Call for new £100 million A17 bridge project
A £100 million-plus project is needed to build a new river crossing on one of the main routes to and from Lynn, according to leading councillors.
The call to think about replacing the Cross Keys Bridge on the A17 came as political leaders backed plans for a £1.5 million repainting project, which could bring months of delays next year.
But local representatives in Sutton Bridge have questioned the need for such a development.
Members of Lincolnshire County Council’s executive agreed to a four-month project to paint and repair the swing bridge when they met on Tuesday, but also argued that it’s now time to look to the future.
The road is a key strategic east/west route for businesses and tourists - and there’s a fear that the 1897 bridge won’t cope with carrying heavy traffic for too many more years to come.
Members agreed that the Department for Transport ought to consider funding a replacement structure.
The authority’s leader, Martin Hill said: “This needs to be on the national radar as something which is of high importance.”
Council executive director Andy Gutherson told the meeting that the project would cost “well in excess” of £100 million, as a ‘ball park” figure.
Colin Davie, executive councillor for economic development, said the bridge is a “critical piece of infrastructure” and the campaign to replace it needs to begin now.
He added: “The Government needs to understand that this bridge isn’t going to last forever.
“We need to be on the front foot on this rather than scrambling for the solution.”
But councillors who represent Sutton Bridge have questioned whether such a scheme is needed.
Michael Booth, a South Holland district councillor, remembers a past plan for a new bridge - before the new A17 was built in 1989.
He said at that time it was proposed to build a structure high enough for boats to pass underneath - but that this would need to begin back level with Princes factory to reach the required height.
Mr Booth believes it will not be worth replacing Cross Keys Swing Bridge - not least because it is a Grade II* listed structure and would likely still need to be kept and maintained.
He added: “It can’t just be left to rust away.
“I was all in favour of a fixed bridge going across the river but due to what’s happened and the cost I am saying let’s use the old one. Why spend all that money?”
Jack Tyrrell, county councillor for Sutton Bridge, also thinks the project would be a waste of money - and fears that a new structure could be an ugly blot on the landscape.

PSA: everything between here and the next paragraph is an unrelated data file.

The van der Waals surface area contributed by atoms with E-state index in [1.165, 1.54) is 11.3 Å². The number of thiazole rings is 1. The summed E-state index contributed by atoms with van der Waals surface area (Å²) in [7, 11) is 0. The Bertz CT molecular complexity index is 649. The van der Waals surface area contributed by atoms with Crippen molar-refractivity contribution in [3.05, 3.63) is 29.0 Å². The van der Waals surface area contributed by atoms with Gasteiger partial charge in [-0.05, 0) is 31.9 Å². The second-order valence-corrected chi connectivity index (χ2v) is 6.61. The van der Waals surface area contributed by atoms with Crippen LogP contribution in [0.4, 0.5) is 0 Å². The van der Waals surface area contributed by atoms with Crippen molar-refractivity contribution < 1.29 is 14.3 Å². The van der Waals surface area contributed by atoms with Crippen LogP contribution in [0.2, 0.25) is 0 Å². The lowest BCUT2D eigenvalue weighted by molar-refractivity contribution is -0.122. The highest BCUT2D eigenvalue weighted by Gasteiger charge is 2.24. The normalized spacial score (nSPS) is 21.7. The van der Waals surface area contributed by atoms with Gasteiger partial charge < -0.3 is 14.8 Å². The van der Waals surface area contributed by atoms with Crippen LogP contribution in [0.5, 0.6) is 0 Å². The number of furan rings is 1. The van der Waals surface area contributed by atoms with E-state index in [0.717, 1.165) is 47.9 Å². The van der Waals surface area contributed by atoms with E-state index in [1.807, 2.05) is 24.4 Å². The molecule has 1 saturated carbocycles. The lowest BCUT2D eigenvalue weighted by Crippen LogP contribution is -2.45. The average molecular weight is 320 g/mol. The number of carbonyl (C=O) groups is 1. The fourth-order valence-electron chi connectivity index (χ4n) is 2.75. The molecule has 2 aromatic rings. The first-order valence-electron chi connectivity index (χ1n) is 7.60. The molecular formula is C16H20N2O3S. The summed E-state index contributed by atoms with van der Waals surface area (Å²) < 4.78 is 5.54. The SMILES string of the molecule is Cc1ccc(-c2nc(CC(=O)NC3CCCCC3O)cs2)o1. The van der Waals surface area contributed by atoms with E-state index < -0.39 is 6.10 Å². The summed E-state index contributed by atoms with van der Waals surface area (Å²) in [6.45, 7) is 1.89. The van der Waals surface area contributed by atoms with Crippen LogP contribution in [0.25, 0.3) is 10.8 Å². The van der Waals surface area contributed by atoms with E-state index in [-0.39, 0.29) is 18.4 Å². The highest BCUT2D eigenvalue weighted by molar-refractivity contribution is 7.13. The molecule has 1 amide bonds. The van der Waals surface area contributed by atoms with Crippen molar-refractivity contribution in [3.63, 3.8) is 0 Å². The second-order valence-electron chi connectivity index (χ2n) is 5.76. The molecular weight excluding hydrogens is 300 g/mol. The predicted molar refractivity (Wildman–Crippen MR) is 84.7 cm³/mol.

He said: “Sutton Bridge likes that bridge because it’s got a bit of history.
“If you have got to keep it there I don’t see the point. We have still got to open and shut it - so what’s the point of putting another one next to it?”
For now, executive members did agree to paint and maintain Cross Keys Bridge - which could cost about £1.5 million.
The work is due to start at the end of February and could last until the beginning of July, with the main paint job done in the spring/summer.
While painting is carried out - and maintenance to the turret - traffic will be reduced to one lane, something which has caused long queues in the past, such as during the last major works on the bridge in 2019.
Council structures engineer Richard Waters told members that the ‘vast majority’ of businesses in the area prefer traffic light controlled lane closures to a full shutting of the bridge - which would require a long diversion along the A1101 and A47 via Wisbech.
He said during working hours the lights would be man-operated, explaining:
“We can switch to green in one direction and hold it for ten minutes to clear a huge backlog of traffic.”
The aim is to carry out the work before the school summer holidays and well ahead of harvest.
The work needs specialist contractors and the bridge suffers corrosion due to marine salt of the tidal River Nene - as well as road salt from winter driving.
As well as traffic, the bridge will need to swing open to allow access for boats.
Mr Waters said: “By law we cannot obstruct the passage of vessels into Wisbech - and also we wouldn’t want to in terms of the economy.”
There’s also a limit to how much scaffolding can be put up at once during the project.
Mr Waters explained: “It could effectively act as a sail and swing the bridge faster than you wanted to.”
The council says it will try to avoid a clash with planned works in Wisbech and is in talks with Cambridgeshire County Council. As a “last resort” the work may have to be delayed for a year.